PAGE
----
The cold days and dark nights are setting in yet retailers want to stay open to maximise revenue from the festive season. What should you be doing to keep your customers and staff safe?

Here are a few timely reminders:

The law

  • Under the Occupiers’ Liability Act 1957 you owe a duty to all those invited onto your premises (your customers). You must keep them and their property ‘reasonably safe’.
  • Since the implementation of the Enterprise and Regulatory Reform Act 2013, strict liability no longer applies, but employers must be able to demonstrate that they have not been negligent. Documentation, being risk assessments and witness statements, therefore becomes very important in defending a claim. You should ensure that both external and internal areas are as safe as is reasonably practicable from weather-related risks. Both areas should be risk assessed and it is advisable to have a generic ‘adverse weather policy’ (AWP) with more specific internal and external analysis, tailored to the store or stores, and taking into account issues of construction, disability, demographic and business use.

Inside

  • The risk assessment should stipulate control measures that have been put in place to safeguard or minimise the risk of incidents. Risk within the store of slipping (caused by ice or water) on a wet internal floor should correlate with the implementation of practical control measures:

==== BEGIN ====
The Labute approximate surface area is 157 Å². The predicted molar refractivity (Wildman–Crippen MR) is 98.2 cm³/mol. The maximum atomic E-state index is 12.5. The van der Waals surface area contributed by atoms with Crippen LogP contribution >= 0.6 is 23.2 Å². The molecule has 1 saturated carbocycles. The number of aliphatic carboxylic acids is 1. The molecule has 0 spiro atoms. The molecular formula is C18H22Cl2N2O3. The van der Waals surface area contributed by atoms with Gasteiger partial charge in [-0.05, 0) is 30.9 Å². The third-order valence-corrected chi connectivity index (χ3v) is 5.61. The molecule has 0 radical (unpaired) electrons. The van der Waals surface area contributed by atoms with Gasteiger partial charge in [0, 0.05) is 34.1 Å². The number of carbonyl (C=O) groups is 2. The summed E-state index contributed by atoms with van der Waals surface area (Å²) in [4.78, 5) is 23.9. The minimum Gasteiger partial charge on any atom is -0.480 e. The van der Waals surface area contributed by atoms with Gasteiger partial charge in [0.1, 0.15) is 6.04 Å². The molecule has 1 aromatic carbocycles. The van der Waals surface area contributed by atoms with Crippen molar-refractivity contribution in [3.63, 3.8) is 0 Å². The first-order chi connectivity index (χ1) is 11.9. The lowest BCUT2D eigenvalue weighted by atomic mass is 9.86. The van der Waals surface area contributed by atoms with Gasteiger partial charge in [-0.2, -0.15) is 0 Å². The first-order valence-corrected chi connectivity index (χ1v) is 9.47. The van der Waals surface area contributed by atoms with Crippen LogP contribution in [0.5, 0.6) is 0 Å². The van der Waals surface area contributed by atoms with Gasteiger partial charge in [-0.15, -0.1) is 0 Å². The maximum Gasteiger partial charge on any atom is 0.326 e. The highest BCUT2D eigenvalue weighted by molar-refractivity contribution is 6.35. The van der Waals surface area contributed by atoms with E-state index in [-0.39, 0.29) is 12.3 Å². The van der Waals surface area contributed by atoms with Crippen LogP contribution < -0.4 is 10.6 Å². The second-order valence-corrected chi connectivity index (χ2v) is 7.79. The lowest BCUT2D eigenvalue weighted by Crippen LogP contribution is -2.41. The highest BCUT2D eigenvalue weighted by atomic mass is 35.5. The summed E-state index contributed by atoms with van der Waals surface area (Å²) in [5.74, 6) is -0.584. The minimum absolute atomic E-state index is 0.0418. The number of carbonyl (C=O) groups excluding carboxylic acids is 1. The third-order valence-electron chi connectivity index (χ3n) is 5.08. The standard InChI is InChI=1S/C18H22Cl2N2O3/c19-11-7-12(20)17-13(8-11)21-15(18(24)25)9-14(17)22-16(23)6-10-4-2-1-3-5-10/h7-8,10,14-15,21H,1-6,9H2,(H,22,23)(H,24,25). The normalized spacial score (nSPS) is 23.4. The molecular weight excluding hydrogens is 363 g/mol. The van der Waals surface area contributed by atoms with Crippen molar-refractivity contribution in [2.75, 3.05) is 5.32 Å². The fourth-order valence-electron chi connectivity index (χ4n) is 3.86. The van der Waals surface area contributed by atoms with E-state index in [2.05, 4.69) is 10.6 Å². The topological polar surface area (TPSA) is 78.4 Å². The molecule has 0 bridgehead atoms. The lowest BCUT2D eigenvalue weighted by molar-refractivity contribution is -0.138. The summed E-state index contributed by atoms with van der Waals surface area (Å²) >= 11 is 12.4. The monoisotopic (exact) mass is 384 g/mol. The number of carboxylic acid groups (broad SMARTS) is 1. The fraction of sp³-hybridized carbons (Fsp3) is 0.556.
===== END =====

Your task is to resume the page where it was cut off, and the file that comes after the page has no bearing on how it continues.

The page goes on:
• canopies at entrances, where possible ;
    • integral matting at entrances;
    • regular cleaning of entrances;
    • diversion of pedestrians to other entrances; and
    • use of high visibility wet floor signs.

Storage for umbrellas or other items that can bring water into the store should also be considered.

  • Each listed control measure should stipulate responsibility and actively promote accountability. You should ensure that accurate documents detailing the name, signature, time and date are kept for each measure undertaken and are stored safely, so that they are readily available for inspection at a later date. Detailed records are essential to defending any claim and completing these should also prevent many from ever happening in the first place.

Outside

  • The AWP should include information such as a gritting guide identifying where, when, how and by whom external areas should be gritted. Contractors must be held to the same standards.
  • There should be reference to preventative measures with follow-through, such as local weather forecast monitoring so that action can be taken in advance of very cold weather or wet conditions. Not knowing, or statements like ‘it was worse than we thought’, work against a good systems-based defence, given the level of information now available.
  • Car parks and walkways need to be ‘reasonably’ free of ice and snow. Prevention is better than cure and well-defined, easily understood systems not only reduce the risk of an accident but enhance the prospects of a systems-based defence. The AWP should give specific consideration to priority areas such as disabled/parent and baby areas, pedestrian access, car park entrances, delivery bays and petrol stations.
  • In addition to people slipping due to snow, ice or rain you must consider your delivery drivers. You must ensure that they are provided with a copy of the policy in respect of driving and delivery in adverse weather conditions. Appropriate PPE, such as de-icers, ice-scrapers, shovel, footwear, gloves and hi-visibility clothing, should also be provided.

Games

  • Finally, watch out for weather-related games and activity. Permitting or encouraging snowball fights or any other weather-related activity is likely to find you vicariously liable for any consequential injury or loss(es).